The Supreme Court has severely curtailed—and in many cases effectively eliminated—the ability to sue federal officials to vindicate constitutional rights. Congress can force courts to entertain these suits by enacting statutory qui tam remedies.
Masha Simonova is a student at Harvard Law School. She has previously worked at two district attorney offices, the U.S. District Court for the Southern District of New York, a cyber-security consulting firm, and a private law firm. She is the Executive Editor for the National Security Journal and Supervising Editor for the Journal on Legislation.
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With the coronavirus in every state and multiple territories, what emergency authorities do state and territory executives possess to address the public health crisis?
The Trump administration’s declarations have utilized some of the federal government’s emergency powers to address the coronavirus outbreak. But what other powers remain untapped?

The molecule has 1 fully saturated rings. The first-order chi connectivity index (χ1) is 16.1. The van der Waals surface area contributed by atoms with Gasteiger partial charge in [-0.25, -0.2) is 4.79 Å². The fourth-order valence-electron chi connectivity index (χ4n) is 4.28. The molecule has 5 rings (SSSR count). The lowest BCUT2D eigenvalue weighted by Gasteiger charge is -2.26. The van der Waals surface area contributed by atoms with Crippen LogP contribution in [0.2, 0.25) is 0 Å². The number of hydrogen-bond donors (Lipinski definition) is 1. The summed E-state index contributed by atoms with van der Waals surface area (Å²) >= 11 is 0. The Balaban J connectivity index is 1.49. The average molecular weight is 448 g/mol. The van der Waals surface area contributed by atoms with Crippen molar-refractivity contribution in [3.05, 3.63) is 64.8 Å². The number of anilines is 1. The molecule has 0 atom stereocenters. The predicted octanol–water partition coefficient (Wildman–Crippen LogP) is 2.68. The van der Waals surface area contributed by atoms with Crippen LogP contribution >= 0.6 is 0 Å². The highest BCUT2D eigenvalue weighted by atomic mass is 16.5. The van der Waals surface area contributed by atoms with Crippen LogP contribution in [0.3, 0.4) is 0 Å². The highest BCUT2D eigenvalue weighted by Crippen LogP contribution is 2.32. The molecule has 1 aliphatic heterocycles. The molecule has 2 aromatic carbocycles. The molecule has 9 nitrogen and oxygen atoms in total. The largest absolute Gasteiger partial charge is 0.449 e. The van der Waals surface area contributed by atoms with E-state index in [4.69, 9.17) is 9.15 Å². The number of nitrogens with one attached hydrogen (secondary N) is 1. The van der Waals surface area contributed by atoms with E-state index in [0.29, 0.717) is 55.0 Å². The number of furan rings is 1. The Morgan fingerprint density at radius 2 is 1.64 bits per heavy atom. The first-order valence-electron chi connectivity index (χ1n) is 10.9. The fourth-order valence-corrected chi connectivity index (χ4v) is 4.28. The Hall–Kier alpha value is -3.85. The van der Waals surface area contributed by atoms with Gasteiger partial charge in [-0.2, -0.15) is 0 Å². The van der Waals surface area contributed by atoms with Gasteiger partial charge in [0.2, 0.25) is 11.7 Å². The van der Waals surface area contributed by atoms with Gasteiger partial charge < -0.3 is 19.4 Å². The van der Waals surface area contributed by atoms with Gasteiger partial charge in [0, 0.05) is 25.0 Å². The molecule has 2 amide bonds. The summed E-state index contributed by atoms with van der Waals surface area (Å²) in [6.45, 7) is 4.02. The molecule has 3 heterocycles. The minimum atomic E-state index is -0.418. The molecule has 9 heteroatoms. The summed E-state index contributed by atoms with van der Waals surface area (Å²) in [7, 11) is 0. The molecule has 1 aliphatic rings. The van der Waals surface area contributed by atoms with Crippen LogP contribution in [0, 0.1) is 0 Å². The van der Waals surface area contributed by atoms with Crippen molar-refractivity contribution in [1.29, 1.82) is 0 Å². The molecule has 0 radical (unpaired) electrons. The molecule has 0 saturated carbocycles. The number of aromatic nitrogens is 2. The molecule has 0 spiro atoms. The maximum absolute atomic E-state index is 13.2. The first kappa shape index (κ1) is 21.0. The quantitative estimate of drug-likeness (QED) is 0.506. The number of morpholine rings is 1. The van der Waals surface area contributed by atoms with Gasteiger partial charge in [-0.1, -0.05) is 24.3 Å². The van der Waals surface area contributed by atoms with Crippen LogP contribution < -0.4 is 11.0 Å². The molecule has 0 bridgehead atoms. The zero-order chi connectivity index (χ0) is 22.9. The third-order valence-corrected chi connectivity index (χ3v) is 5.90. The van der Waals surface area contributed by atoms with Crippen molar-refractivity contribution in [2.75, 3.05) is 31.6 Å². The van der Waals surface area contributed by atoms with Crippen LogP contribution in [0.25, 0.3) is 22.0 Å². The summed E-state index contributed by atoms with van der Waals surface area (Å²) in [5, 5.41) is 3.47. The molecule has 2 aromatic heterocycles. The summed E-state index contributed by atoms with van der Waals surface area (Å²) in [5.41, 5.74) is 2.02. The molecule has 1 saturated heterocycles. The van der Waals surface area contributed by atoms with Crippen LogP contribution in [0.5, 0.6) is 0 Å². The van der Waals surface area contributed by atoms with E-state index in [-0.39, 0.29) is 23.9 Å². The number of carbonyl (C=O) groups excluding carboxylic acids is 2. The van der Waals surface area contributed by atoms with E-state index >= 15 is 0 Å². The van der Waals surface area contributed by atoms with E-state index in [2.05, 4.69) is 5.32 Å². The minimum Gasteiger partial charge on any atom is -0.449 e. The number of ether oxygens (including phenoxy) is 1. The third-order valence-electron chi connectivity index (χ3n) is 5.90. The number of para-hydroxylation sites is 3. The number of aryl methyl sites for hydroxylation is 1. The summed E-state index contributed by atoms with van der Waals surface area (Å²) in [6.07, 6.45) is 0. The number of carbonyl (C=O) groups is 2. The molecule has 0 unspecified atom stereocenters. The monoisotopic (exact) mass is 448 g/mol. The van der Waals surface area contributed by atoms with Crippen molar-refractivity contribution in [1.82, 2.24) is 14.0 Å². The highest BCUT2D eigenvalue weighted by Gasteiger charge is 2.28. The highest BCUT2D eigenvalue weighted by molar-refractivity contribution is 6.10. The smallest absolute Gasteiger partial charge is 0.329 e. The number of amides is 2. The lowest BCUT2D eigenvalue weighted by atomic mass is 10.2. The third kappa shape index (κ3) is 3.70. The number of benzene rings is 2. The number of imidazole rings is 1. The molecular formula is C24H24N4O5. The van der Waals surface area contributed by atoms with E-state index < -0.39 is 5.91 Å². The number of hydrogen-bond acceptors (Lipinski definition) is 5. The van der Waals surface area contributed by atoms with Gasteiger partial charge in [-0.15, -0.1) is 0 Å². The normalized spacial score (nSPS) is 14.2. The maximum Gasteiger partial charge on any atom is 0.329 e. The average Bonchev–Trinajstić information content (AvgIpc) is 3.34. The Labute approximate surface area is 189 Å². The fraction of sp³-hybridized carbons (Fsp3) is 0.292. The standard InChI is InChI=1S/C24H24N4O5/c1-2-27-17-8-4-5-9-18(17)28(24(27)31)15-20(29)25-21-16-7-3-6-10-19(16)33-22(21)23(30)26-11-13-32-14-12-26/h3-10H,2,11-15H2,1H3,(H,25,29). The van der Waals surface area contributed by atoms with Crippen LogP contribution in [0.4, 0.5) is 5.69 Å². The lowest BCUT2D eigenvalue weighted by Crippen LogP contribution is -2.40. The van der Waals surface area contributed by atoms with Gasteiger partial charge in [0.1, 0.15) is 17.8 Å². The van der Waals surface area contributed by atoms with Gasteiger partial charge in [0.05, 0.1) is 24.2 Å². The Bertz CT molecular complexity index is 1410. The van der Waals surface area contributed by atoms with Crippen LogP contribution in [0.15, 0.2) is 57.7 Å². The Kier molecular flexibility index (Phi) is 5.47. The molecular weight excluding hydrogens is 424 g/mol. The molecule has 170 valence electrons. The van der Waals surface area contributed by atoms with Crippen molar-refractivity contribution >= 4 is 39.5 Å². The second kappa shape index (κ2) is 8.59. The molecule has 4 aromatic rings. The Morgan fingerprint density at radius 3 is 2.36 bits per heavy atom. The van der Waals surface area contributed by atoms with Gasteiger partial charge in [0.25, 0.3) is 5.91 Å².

Every state has reported cases of coronavirus infection. But what power do these states have to order compulsory quarantine of infected or exposed persons?
Summary: Appointment of USCIS Director Cuccinelli Violates Federal Vacancies Reform Act, Court Rules
Judge Randolph Moss of the U.S. District Court for the District of Columbia found that Kenneth Cuccinelli’s appointment on an acting basis to lead U.S. Citizenship and Immigration Services had been unlawful.
The Trump administration’s refusal to engage the committee has a small problem: two federal obstruction of justice statutes.
Editor’s note: This is one of many summaries of depositions released by House impeachment investigators. The others are available here.